Microbiology Today August 2003
Micro-organisms have a simple approach to life; they use whatever is available as a food source,
attach themselves to practically all surfaces, multiply and build up biomass. The natural decay and recycling of materials by
a wide range of life forms including micro-organisms is known as biodegradation and is perceived as a beneficial or positive process.
On the other hand the microbial deterioration of materials of economic importance by micro-organisms, usually termed biodeterioration
is perceived as a negative process. This issue of Microbiology Today looks at some of the different types of biodeterioration and ways
to combat the problem.
Things that go rot in the night - a review of biodeterioration
Biodeterioration expert Glyn Morton (University of Central Lancashire) looks at how microbes can rot concrete, break down wallpaper,
corrode pipes, attack textiles and leather and even damage plastics.
Everything you wanted to know about the dry-rot fungus but were afraid to ask
Dry rot of timber, caused by the fungus Serpula lacrymans, is a serious economic problem not only in domestic and
commercial buildings worldwide, but also in important historic monuments. John Palfreyman and Nia White (University of Abertay)
describe the dry rot fungus and the conditions necessary for its growth, how it causes timber to decay and what can be done to prevent and
control its effects.
Lichens, agents of monumental destruction
Lichens are a familiar sight on buildings and trees. These symbionts of fungi and algae or cyanobacteria, are generally perceived to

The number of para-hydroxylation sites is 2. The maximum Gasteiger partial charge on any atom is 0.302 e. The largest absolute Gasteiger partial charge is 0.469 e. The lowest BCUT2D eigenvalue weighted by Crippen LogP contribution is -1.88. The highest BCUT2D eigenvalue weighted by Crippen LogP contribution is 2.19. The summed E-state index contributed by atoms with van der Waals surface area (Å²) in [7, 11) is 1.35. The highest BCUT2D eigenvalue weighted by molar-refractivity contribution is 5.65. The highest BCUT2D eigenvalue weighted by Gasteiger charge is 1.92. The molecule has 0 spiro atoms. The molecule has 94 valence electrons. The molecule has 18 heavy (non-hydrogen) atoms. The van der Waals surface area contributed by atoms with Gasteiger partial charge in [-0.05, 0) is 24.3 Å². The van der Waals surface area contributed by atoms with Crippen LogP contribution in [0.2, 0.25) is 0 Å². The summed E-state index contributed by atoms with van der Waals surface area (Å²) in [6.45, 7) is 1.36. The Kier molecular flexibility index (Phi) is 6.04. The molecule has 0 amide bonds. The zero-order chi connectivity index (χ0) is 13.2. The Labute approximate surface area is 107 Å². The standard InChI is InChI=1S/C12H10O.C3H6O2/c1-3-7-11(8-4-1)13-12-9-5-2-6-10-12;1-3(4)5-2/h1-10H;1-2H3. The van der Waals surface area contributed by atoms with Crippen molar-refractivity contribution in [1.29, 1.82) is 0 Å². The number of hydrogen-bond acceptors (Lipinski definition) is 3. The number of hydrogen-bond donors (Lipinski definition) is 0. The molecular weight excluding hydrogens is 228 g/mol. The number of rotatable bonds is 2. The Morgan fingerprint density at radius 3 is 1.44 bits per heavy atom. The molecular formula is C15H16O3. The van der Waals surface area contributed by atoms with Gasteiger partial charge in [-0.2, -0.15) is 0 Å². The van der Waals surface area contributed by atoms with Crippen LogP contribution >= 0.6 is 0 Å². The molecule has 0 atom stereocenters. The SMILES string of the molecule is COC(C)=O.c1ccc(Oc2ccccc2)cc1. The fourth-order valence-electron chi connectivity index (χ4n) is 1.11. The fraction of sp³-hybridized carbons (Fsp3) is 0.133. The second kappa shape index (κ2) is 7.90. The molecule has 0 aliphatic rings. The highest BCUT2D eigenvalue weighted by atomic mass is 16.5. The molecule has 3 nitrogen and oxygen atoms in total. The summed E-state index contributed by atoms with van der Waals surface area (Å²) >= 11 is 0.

be harmless to the environment, but as Mark Seaward (Professor of Environmental Biology in the Department of Environmental Science,
University of Bradford) describes, they can also attack stonework, resulting in damage to monuments, churches and other structures.
Conservation of monumental stones by bacterial biomineralization
Microbes are often responsible for the decay of stonework, but Brunello Perito and Giorgio Mastromei, who are based in Florence with its
many fine buildings and statues, have found a way of using bacteria to conserve monuments through the technique of biomineralization.
Biodeterioration can mean business
Richard Smith describes the unit set up at the University of Hertfordshire to monitor and investigate biodegradation problems. This includes
a case study of how microbes can rot your sunglasses.
Sulfate-reducing bacteria in biofilms on metallic materials and corrosion
Biocorrosion of metals is a serious problem, causing waterpipes to break up and destroying structures in marine environments. In situations
where there is a lack of oxygen, sulfate-reducing bacteria are the main cause of metal deterioration. Iwona Beech of the University of
Portsmouth describes the mechanisms by which these microbes wreak such havoc.
Pilzkrieg: the German wartime quest for penicillin
Severe Acute Respiratory Syndrome (SARS) has dominated the headlines for months; panic has been engendered worldwide and much scientific
effort has gone into understanding the cause of the disease, finding successful treatment and containing the outbreak. SGM Public Affairs
Administrator Faye Jones chronicles
the progress of the epidemic and coronavirus expert Dave Cavanagh explains how the medical profession can draw on the considerable knowledge of this group of viruses that already exists
amongst veterinary microbiologists.
Turning back the clock to World War II, Dr Gilbert Shama of Loughborough University, recounts the fascinating tale of how the Germans
failed to make penicillin, whilst the Anglo-American efforts were highly successful.
Hot off the
Press highlights some new developments
in microbiological research published in the Society's journals -
Microbiology, Journal of General Virology, International Journal of Systematic and
Evolutionary Microbiology and Journal of Medical Microbiology. Topics
- Arming the enemy
- Importing cervical cancer
- Time trends in cervical cancer
- When is an outbreak not an outbreak?
- Gangrene - evading the body's defences
- Keratin-digesting bacterium
- Parasitic wasp has new stealth agent
Other items include:
Last updated 27 October 2003